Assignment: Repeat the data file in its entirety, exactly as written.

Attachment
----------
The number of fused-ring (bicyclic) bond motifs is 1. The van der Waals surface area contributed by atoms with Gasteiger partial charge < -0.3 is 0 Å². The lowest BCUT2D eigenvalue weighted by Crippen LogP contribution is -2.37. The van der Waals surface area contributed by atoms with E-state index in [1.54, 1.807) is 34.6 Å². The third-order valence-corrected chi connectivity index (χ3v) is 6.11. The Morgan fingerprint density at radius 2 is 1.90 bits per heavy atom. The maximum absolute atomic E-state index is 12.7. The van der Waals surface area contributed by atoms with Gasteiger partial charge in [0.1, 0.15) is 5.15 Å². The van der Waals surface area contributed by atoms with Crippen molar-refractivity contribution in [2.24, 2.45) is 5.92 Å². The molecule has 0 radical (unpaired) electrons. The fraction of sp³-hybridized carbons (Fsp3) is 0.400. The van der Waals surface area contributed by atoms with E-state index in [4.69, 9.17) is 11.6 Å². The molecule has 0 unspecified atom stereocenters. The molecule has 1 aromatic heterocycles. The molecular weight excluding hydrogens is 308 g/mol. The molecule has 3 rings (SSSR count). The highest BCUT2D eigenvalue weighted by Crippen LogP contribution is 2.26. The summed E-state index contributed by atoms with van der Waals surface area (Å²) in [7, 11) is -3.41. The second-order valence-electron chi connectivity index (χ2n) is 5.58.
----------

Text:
The number of fused-ring (bicyclic) bond motifs is 1. The van der Waals surface area contributed by atoms with Gasteiger partial charge < -0.3 is 0 Å². The lowest BCUT2D eigenvalue weighted by Crippen LogP contribution is -2.37. The van der Waals surface area contributed by atoms with E-state index in [1.54, 1.807) is 34.6 Å². The third-order valence-corrected chi connectivity index (χ3v) is 6.11. The Morgan fingerprint density at radius 2 is 1.90 bits per heavy atom. The maximum absolute atomic E-state index is 12.7. The van der Waals surface area contributed by atoms with Gasteiger partial charge in [0.1, 0.15) is 5.15 Å². The van der Waals surface area contributed by atoms with Crippen molar-refractivity contribution in [2.24, 2.45) is 5.92 Å². The molecule has 0 radical (unpaired) electrons. The fraction of sp³-hybridized carbons (Fsp3) is 0.400. The van der Waals surface area contributed by atoms with E-state index in [4.69, 9.17) is 11.6 Å². The molecule has 0 unspecified atom stereocenters. The molecule has 1 aromatic heterocycles. The molecular weight excluding hydrogens is 308 g/mol. The molecule has 3 rings (SSSR count). The highest BCUT2D eigenvalue weighted by Crippen LogP contribution is 2.26. The summed E-state index contributed by atoms with van der Waals surface area (Å²) in [7, 11) is -3.41. The second-order valence-electron chi connectivity index (χ2n) is 5.58.